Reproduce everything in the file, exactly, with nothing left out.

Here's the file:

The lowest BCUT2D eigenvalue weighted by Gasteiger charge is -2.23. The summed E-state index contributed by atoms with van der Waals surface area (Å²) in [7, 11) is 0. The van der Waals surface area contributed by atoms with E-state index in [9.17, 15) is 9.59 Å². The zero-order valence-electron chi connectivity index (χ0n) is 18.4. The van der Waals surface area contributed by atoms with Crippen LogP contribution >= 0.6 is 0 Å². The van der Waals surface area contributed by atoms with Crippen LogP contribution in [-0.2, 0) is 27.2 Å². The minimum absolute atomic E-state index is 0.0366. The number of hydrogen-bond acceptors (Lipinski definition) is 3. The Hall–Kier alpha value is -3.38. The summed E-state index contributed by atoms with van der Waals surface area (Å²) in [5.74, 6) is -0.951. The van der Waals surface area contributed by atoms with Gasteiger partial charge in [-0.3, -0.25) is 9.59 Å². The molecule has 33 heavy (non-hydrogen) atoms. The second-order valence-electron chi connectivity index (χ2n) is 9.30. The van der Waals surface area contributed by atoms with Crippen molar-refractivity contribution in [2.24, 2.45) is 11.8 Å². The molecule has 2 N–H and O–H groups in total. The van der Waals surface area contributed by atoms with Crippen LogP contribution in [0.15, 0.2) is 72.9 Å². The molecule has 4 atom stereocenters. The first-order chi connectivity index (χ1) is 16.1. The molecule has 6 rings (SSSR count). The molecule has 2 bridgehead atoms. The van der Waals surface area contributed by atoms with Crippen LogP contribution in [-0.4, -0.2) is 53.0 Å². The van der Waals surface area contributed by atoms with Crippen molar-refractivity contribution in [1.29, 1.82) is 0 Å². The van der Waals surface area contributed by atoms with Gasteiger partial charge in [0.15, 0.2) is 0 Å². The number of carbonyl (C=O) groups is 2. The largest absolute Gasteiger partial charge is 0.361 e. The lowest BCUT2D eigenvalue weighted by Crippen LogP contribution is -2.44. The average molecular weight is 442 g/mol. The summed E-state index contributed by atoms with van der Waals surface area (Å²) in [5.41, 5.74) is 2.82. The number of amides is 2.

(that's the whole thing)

The lowest BCUT2D eigenvalue weighted by Gasteiger charge is -2.23. The summed E-state index contributed by atoms with van der Waals surface area (Å²) in [7, 11) is 0. The van der Waals surface area contributed by atoms with E-state index in [9.17, 15) is 9.59 Å². The zero-order valence-electron chi connectivity index (χ0n) is 18.4. The van der Waals surface area contributed by atoms with Crippen LogP contribution >= 0.6 is 0 Å². The van der Waals surface area contributed by atoms with Crippen LogP contribution in [-0.2, 0) is 27.2 Å². The minimum absolute atomic E-state index is 0.0366. The number of hydrogen-bond acceptors (Lipinski definition) is 3. The Hall–Kier alpha value is -3.38. The summed E-state index contributed by atoms with van der Waals surface area (Å²) in [5.74, 6) is -0.951. The van der Waals surface area contributed by atoms with Gasteiger partial charge in [-0.3, -0.25) is 9.59 Å². The molecule has 33 heavy (non-hydrogen) atoms. The second-order valence-electron chi connectivity index (χ2n) is 9.30. The van der Waals surface area contributed by atoms with Crippen molar-refractivity contribution in [2.24, 2.45) is 11.8 Å². The molecule has 2 N–H and O–H groups in total. The van der Waals surface area contributed by atoms with Crippen LogP contribution in [0.15, 0.2) is 72.9 Å². The molecule has 4 atom stereocenters. The first-order chi connectivity index (χ1) is 16.1. The molecule has 6 rings (SSSR count). The molecule has 2 bridgehead atoms. The van der Waals surface area contributed by atoms with Crippen LogP contribution in [-0.4, -0.2) is 53.0 Å². The van der Waals surface area contributed by atoms with Crippen molar-refractivity contribution in [1.29, 1.82) is 0 Å². The van der Waals surface area contributed by atoms with Gasteiger partial charge in [0.15, 0.2) is 0 Å². The number of carbonyl (C=O) groups is 2. The largest absolute Gasteiger partial charge is 0.361 e. The lowest BCUT2D eigenvalue weighted by Crippen LogP contribution is -2.44. The average molecular weight is 442 g/mol. The summed E-state index contributed by atoms with van der Waals surface area (Å²) in [5.41, 5.74) is 2.82. The number of amides is 2.